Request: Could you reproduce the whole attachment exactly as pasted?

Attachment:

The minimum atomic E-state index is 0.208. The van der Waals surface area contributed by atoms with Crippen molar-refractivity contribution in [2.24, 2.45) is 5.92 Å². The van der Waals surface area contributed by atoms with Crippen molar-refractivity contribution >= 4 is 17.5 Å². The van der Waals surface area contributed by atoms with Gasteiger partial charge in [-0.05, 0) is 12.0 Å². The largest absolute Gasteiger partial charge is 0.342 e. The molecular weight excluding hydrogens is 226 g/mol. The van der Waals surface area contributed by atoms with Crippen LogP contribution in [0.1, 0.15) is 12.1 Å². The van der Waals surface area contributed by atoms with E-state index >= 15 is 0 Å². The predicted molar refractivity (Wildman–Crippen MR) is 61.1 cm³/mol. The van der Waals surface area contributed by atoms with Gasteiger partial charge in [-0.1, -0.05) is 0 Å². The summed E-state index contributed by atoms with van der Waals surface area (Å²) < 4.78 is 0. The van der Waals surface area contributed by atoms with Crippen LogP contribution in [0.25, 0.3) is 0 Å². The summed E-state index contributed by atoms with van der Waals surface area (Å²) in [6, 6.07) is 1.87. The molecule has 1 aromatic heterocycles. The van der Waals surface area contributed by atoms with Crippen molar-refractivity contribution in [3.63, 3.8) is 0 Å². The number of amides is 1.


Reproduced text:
The minimum atomic E-state index is 0.208. The van der Waals surface area contributed by atoms with Crippen molar-refractivity contribution in [2.24, 2.45) is 5.92 Å². The van der Waals surface area contributed by atoms with Crippen molar-refractivity contribution >= 4 is 17.5 Å². The van der Waals surface area contributed by atoms with Gasteiger partial charge in [-0.05, 0) is 12.0 Å². The largest absolute Gasteiger partial charge is 0.342 e. The molecular weight excluding hydrogens is 226 g/mol. The van der Waals surface area contributed by atoms with Crippen LogP contribution in [0.1, 0.15) is 12.1 Å². The van der Waals surface area contributed by atoms with E-state index >= 15 is 0 Å². The predicted molar refractivity (Wildman–Crippen MR) is 61.1 cm³/mol. The van der Waals surface area contributed by atoms with Gasteiger partial charge in [-0.1, -0.05) is 0 Å². The summed E-state index contributed by atoms with van der Waals surface area (Å²) < 4.78 is 0. The van der Waals surface area contributed by atoms with Crippen LogP contribution in [0.25, 0.3) is 0 Å². The summed E-state index contributed by atoms with van der Waals surface area (Å²) in [6, 6.07) is 1.87. The molecule has 1 aromatic heterocycles. The van der Waals surface area contributed by atoms with Crippen molar-refractivity contribution in [3.63, 3.8) is 0 Å². The number of amides is 1.